Sunday, October 29, 2006
Friday, October 27, 2006
Mash-Ups (sometimes one word : "Mashups") are a new musical art-form phenomenon. In a nutshell, the artist takes tracks from two separate bands and re-mixes two songs (one from each album) together, thus "mashing them up". If you go to Amazon.com and search for "Mashup" you'll find they carry 2 or 3 CD's in this genre. However, the most-famous mash-up is a combination of The Beatles' Sgt. Peppers and the Beach Boys' Pet Sounds. An aspiring musician / techno-geek named Clayton Counts re-mixed the songs from these two albums, and distributed a few copies among his friends. He even got a couple radio interviews and one or two mentions in music magazines, due to this new art-form. The tracks are interesting, but unimpressive. By Clay's own admission, he did the whole job in about an hour. This isn't serious music; it's something you'll listen to for about 5 minutes when totally drunk (or otherwise) and say, "Weird. Now can we listen to actual songs?" However, that's not the way the goons at EMI Music (Capitol Records) saw it. They have brought suit against Clayton, wanting not only mega-$$$ for "lost revenue", but also demanding the identities and IP addresses of everyone to whom Clay sent a copy. Clay, being an aspiring musician, isn't worried about the money. EMI can take every cent he has, and it still wouldn't make it out of small-claims court. But he is refusing to turn over the names & IP addresses to the jerks at EMI. Support Clay and his fight against the EMI bastards! Boycott EMI and Capitol Records! You can google "Beachles" and/or "Clayton Counts" to read the full story and see what else you can do in this matter. The claim of "lost revenue" is bogus. This is "art" at best; "techno-geekery" at worst and the actions by EMI are nothing more than malicious bullying for no reason.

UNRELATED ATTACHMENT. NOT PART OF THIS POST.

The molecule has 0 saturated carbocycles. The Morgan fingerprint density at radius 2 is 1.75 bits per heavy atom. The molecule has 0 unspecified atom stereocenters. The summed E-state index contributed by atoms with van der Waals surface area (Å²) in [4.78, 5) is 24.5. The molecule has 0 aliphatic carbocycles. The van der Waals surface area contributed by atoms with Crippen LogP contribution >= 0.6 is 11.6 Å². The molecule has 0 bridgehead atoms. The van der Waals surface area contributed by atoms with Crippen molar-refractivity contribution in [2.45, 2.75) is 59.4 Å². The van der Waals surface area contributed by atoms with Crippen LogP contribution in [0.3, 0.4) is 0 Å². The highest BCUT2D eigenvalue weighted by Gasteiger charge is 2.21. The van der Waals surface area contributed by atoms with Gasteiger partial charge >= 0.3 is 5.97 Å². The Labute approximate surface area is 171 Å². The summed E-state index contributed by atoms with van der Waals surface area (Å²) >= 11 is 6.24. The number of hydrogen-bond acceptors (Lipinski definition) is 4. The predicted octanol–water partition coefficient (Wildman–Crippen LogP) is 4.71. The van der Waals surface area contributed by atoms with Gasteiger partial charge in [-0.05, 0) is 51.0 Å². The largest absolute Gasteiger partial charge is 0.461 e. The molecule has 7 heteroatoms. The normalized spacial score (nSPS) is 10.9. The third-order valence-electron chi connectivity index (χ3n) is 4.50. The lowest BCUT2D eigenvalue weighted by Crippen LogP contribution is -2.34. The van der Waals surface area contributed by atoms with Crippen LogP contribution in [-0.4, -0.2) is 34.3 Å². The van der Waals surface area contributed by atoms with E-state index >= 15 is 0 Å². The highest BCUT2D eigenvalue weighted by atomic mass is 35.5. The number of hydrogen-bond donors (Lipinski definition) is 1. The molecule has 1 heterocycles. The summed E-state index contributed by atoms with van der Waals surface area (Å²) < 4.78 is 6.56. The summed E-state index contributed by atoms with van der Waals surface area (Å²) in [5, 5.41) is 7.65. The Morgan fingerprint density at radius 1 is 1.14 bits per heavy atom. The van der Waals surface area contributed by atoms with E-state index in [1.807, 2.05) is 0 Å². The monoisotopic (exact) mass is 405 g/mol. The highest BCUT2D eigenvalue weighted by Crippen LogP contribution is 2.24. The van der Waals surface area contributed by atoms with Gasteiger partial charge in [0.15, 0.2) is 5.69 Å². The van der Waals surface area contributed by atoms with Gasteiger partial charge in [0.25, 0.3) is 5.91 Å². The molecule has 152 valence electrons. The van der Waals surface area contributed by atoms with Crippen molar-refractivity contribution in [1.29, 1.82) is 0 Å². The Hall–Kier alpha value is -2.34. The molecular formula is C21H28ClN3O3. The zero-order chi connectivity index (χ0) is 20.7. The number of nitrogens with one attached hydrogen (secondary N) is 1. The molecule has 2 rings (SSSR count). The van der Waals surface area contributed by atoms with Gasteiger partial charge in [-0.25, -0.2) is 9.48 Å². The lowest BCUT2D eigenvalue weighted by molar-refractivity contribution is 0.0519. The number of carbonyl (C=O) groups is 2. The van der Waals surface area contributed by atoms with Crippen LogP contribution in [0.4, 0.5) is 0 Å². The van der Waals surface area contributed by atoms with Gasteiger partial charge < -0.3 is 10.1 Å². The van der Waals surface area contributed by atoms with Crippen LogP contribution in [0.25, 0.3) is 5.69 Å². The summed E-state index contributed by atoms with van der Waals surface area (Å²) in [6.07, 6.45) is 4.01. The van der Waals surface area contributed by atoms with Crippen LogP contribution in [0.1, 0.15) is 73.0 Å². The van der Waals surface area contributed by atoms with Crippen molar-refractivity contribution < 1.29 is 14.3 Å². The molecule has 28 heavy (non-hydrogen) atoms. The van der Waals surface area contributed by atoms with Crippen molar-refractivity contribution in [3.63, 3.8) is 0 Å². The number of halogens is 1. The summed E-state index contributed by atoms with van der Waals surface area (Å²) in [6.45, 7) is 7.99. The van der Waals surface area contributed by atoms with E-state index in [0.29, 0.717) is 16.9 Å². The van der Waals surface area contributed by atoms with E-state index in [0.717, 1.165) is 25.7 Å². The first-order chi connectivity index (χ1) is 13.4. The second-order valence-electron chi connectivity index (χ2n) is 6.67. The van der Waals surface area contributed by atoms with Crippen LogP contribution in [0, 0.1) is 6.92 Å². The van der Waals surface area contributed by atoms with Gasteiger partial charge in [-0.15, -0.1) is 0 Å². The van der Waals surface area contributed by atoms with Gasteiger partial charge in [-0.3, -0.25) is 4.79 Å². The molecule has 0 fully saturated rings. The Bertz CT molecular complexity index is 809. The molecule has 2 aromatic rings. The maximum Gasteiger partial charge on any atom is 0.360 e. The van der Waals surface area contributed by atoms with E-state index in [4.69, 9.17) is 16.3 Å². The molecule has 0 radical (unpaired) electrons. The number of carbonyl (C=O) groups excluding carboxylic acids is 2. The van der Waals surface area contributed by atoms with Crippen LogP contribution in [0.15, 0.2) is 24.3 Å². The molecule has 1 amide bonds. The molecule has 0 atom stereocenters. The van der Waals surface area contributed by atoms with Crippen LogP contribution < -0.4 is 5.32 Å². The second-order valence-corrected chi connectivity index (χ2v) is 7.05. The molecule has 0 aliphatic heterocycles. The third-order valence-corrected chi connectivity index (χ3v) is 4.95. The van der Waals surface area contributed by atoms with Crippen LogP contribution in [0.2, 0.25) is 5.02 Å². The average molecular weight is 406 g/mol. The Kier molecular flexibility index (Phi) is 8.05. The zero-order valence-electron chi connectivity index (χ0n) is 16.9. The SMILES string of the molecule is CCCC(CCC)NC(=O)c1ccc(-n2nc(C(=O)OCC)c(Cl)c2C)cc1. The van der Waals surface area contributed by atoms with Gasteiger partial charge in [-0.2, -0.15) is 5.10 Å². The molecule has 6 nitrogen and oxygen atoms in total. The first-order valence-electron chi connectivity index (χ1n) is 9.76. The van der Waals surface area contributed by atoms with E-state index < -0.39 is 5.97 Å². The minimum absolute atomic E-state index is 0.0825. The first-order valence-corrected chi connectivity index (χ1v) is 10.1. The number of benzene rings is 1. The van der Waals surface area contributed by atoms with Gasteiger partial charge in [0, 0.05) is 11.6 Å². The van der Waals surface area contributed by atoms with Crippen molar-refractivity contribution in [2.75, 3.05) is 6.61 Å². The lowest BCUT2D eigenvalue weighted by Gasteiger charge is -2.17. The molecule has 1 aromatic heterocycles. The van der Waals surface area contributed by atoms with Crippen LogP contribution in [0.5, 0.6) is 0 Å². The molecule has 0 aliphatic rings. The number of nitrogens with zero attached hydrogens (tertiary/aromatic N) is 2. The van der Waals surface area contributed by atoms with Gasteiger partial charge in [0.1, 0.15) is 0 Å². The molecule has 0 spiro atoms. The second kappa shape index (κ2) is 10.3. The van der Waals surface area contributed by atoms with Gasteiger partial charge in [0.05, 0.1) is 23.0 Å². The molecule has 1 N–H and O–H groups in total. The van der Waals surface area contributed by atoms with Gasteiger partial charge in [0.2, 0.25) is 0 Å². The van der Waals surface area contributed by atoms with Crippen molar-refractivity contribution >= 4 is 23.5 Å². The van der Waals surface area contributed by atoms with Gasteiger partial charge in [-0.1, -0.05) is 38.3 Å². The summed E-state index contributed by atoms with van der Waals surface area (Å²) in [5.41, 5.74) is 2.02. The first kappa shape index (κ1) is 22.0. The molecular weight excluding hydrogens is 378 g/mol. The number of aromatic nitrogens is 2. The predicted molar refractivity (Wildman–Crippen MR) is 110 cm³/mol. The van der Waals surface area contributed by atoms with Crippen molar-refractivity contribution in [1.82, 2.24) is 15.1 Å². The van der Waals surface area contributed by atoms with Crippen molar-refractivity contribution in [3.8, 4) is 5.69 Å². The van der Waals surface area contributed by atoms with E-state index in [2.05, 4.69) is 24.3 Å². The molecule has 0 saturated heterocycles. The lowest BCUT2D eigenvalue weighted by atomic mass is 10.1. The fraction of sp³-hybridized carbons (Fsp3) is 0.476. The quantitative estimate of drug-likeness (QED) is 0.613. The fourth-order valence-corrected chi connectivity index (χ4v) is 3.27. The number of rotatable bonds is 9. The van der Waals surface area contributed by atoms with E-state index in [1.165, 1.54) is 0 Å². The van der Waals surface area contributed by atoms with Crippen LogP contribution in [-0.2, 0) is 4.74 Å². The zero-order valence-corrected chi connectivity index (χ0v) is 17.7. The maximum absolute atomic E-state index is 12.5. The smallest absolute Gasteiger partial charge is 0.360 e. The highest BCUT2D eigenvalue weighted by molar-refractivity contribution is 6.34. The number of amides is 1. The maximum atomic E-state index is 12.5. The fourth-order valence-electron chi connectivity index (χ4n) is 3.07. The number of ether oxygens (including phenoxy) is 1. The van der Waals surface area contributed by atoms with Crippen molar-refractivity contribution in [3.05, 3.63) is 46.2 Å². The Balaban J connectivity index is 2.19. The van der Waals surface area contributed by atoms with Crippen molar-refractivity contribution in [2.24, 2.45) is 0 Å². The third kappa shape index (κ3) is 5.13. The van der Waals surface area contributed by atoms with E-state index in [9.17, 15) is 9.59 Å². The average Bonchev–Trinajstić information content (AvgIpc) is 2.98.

Monday, October 23, 2006
Russell Sherman is a concert pianist of minor renown. He's famous enough to show up when you Google his name; but he's not big enough to be found in Wikipedia (yet). This LP was in somewhat bad shape. Lots of scratches had to be removed, many of them major. To boot, one Intermezzo on Side B had to be scrapped because it constantly skipped forward. Not much can be done about that. The old "penny on the tone-arm didn't work this time. That being said, we'll give this album ***** **½ (out of 10*). I like him better than Paderewski and Rubinstein. For the record (pun intended), Paganini wrote the original music; Brahms wrote variations of Paganini's themes; and Russell Sherman gives you his interpretations of Brahms' variations. Confused? Me too. Still, I haven't found this disc in CD form anywhere, so it was neat to bring this music back to life.
Sunday, October 15, 2006
Yes, the Federal court wants Yours Truly to do his civic duty this month. Everyone should serve once on a jury, in order to build one's confidence in the judicial system. Ah, but I did this about 8 years ago. A monumentally boring 3-week (!!) 'breach of contract' civil case. So this time I was determined to do my best NOT to be picked. My (first) date to appear was this past Wednesday. The case might have proved interesting - (attempted) distribution of the sacred weed. And I was #10 on the jury list, which meant I'd be on the jury unless I did something to make them not want to take a chance on me. Which I did. This time, I used the "autistic psycho" posture. I simply stared at the wall across the room from me, refused to laugh when everyone else did (there were lots of opportunities for this), and answered the qualifying questions like I was giving a deposition. Flat monotone, with a minimum of details. (But no lies). It worked like a charm. They passed over me in favor of a bunch of schoolteacher types. Everyone was happy. The only catch is, I'm still 'on call' for the rest of the month, and have to call in every weekend to see if I have to report a second time. FWIW, the last time (the breach of contract case), I adopted a "know-it-all" posture, figuring one side or the other wouldn't want me and my (supposed) knowledge on the jury. Wrong strategy. The lady beside me took a "total idiot" posture and wasn't picked. I lost three work weeks.